Today’s installment of Better Know An Opponent focuses on the Golden State Warriors. Let’s take a look.
Projected Starting 5
Stephen Curry (Stats)
Klay Thompson (Stats)
Andrew Bogut (Stats)
David Lee (Stats)
Andre Iguodala (Stats)
2012-13 Golden State Warriors By The Numbers:
Playoffs: Lost in second round
Offense: 104.2 points per 100 possessions (10th)
Defense: 102.6 points allowed per 100 possessions (13th)
Net: +1.7 points per 100 possessions (11th)
Pace: 96.81 possessions per game (4th)
Games vs. the Brooklyn Nets:
January 8th — Golden State Warriors @ Brooklyn Nets (StubHub)
February 22nd — Brooklyn Nets @ Golden State Warriors
Key Additions: Andre Iguodala, Jermaine O’Neal, Toney Douglas, Marreese Speights, Seth Curry
Key Subtractions: Jarrett Jack, Richard Jefferson, Andris Biedrins
Strengths: They can shoot. The Warriors boast arguably the best pure jump-shooting backcourt in the NBA — Klay Thompson shot over 40% from deep in each of his first two seasons and Stephen Curry is a career 44.6% three-point shooter (and, in this man’s estimation, the best shooter in the league). Adding Andre Iguodala gives them perhaps the league’s best perimeter defender and makes them athletic as hell on the wings with Harrison Barnes. Iguodala’s also one of the league’s best all-around players and could flourish as a second or third option. David Lee is a double-double machine and a healthy Andrew Bogut is one of the league’s best rim-protectors.
Weaknesses: Bogut’s health is never certain and David Lee’s defense is so bad Kirk Goldsberry made a video replete with foreign music dedicated to it. Curry and Thompson aren’t world-beating defenders, either. And their bench? Barnes is solid (though some smart people argue that Lee should be on the bench with a small-ball terror lineup featuring Barnes & Iguodala), but Jermaine O’Neal and Marreese Speights aren’t going to scare anyone, and their backup point guard is an unproven rookie named Nemanja Nedovic or an unproven rookie named Seth Curry (Stephen’s brother).
Why You Should Watch: Because these two teams match up really, really well. Curry is an otherworldly shooter — seriously, just watch this:
What’s so impressive isn’t even that he hit all those threes. (Okay, that’s ridiculously impressive.) But what’s insane is that he hit them in so many different ways — off the dribble, on the break, spotting up from the corners, spinning into them sideways, flinging from 30 feet… When he’s on, he’s so much fun, even as an opposing fan. Plus, that video’s against the Knicks, so enjoy.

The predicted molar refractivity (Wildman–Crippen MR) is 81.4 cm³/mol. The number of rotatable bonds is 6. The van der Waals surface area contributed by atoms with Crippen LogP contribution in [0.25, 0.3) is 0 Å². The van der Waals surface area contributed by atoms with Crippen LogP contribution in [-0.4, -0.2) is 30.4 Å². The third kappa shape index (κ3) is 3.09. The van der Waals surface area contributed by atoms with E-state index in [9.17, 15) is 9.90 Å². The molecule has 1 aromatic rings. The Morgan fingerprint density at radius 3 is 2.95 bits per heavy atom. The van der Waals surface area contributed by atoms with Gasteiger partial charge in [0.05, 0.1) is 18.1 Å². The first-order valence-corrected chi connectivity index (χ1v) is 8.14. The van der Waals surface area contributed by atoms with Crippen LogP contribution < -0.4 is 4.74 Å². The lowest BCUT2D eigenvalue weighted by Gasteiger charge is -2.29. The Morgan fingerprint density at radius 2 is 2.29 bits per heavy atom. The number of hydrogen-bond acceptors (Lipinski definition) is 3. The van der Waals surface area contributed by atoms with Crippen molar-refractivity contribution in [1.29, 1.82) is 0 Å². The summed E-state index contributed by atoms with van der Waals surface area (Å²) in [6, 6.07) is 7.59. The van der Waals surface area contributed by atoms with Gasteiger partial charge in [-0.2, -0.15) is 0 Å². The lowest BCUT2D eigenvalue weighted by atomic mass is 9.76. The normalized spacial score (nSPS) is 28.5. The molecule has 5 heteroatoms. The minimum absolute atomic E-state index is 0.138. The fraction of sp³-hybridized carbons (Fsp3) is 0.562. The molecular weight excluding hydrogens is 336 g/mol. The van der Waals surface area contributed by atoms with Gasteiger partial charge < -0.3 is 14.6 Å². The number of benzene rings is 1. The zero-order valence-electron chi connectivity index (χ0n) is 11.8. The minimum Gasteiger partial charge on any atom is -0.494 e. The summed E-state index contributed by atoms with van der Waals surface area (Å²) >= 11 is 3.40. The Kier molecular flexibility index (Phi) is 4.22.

Other than Curry, this one’s bound to be interesting. The Warriors are fast, the Nets methodical. Iguodala is an athletic freak who will match up with the crafty Paul Pierce and Andrei Kirilenko. Kevin Garnett may make David Lee cry. Brook Lopez has struggled with Andrew Bogut in the past, but the two haven’t matched up since the Nets moved to Brooklyn. Mark Jackson is a second-year coach and a former point guard battling wits with Jason Kidd, a first-year coach and former point guard. These games should be fun to watch.
Asking The Other Side: Golden State Warriors blogger Ethan Sherwood Strauss of ESPN TrueHoop’s Golden State Warriors blog Warriors World.
Most important move: Getting Andre Iguodala was a pretty big deal, especially since there was no way they were keeping Jarrett Jack. The hope is that Iguodala can slash and create for Stephen Curry in a way that Jack couldn’t. Jack was a big boost offensively, but that was mostly off his ability to call his own number.
Expectations? I’m going a bit above the mathematical projections and settling on 51 wins. What’s funny is that Warriors fans are far more optimistic than I am. People are drunk on the first whiff of sustainable success in two decades. My reasoning for 51 is as follows: The defense should get better and Andrew Bogut should be healthier. This is a hard team to project because the injury-prone players mean a vast range of possibilities.
What’s the team system? The Warriors like a lot of off the ball movement from their shooters. Stephen Curry and Klay Thompson spent so much time last year crisscrossing in figure eight patterns as Jarrett Jack dribbled dents into the floor paneling. Curry runs a lot of pick-and-pop with David Lee, which is reasonably effective. None of it carries the offensive potential we saw in these playoffs, when Curry ran high screen and rolls with three other shooters stretching the floor. That’s the future for this offense.
Matching up with Brooklyn: Is “no idea” acceptable? I’m not sure what the Nets are yet, given all their new pieces. Come to think of it, I’m not even sure what the Warriors are yet. Anyway, Curry shredded the Nets perimeter defense last year, and I’m not certain they have the right personnel to contain him. Maybe if Brooklyn had also gotten Avery Bradley from Boston, they’d have that problem figured.
The Golden State Warriors in under 100 words:
This team is caught in the David Lee quandary. Lee helps secure the Warriors a playoff spot, but so long as he’s prominently featured, they won’t win a title. Oh, and Stephen Curry needs to stay healthy and such for anything good to happen.